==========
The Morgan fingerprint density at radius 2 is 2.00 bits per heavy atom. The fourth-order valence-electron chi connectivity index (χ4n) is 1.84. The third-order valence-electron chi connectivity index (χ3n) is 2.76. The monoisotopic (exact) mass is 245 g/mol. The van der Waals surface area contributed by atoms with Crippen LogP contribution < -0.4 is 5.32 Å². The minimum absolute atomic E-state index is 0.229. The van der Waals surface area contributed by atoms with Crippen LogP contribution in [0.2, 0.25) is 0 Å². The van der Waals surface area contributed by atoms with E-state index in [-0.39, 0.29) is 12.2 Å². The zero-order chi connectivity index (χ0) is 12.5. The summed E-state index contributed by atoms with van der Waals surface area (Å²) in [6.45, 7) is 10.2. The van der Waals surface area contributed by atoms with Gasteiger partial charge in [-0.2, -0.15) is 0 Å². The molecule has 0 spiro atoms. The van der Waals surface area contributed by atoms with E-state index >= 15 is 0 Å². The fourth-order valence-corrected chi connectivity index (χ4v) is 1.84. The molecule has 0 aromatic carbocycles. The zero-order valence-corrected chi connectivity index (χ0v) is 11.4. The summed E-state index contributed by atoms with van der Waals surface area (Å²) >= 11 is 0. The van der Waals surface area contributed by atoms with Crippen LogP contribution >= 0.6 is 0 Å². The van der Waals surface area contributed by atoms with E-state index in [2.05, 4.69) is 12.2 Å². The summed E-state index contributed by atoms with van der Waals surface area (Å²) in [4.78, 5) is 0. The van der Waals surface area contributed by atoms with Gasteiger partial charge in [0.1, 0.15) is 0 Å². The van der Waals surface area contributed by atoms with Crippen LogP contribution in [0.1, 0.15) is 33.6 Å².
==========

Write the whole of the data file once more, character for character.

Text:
The Morgan fingerprint density at radius 2 is 2.00 bits per heavy atom. The fourth-order valence-electron chi connectivity index (χ4n) is 1.84. The third-order valence-electron chi connectivity index (χ3n) is 2.76. The monoisotopic (exact) mass is 245 g/mol. The van der Waals surface area contributed by atoms with Crippen LogP contribution < -0.4 is 5.32 Å². The minimum absolute atomic E-state index is 0.229. The van der Waals surface area contributed by atoms with Crippen LogP contribution in [0.2, 0.25) is 0 Å². The van der Waals surface area contributed by atoms with E-state index in [-0.39, 0.29) is 12.2 Å². The zero-order chi connectivity index (χ0) is 12.5. The summed E-state index contributed by atoms with van der Waals surface area (Å²) in [6.45, 7) is 10.2. The van der Waals surface area contributed by atoms with Gasteiger partial charge in [-0.2, -0.15) is 0 Å². The molecule has 0 spiro atoms. The van der Waals surface area contributed by atoms with E-state index >= 15 is 0 Å². The fourth-order valence-corrected chi connectivity index (χ4v) is 1.84. The molecule has 0 aromatic carbocycles. The zero-order valence-corrected chi connectivity index (χ0v) is 11.4. The summed E-state index contributed by atoms with van der Waals surface area (Å²) >= 11 is 0. The van der Waals surface area contributed by atoms with Crippen LogP contribution >= 0.6 is 0 Å². The van der Waals surface area contributed by atoms with E-state index in [2.05, 4.69) is 12.2 Å². The summed E-state index contributed by atoms with van der Waals surface area (Å²) in [4.78, 5) is 0. The van der Waals surface area contributed by atoms with Gasteiger partial charge in [0.1, 0.15) is 0 Å². The van der Waals surface area contributed by atoms with Crippen LogP contribution in [0.1, 0.15) is 33.6 Å².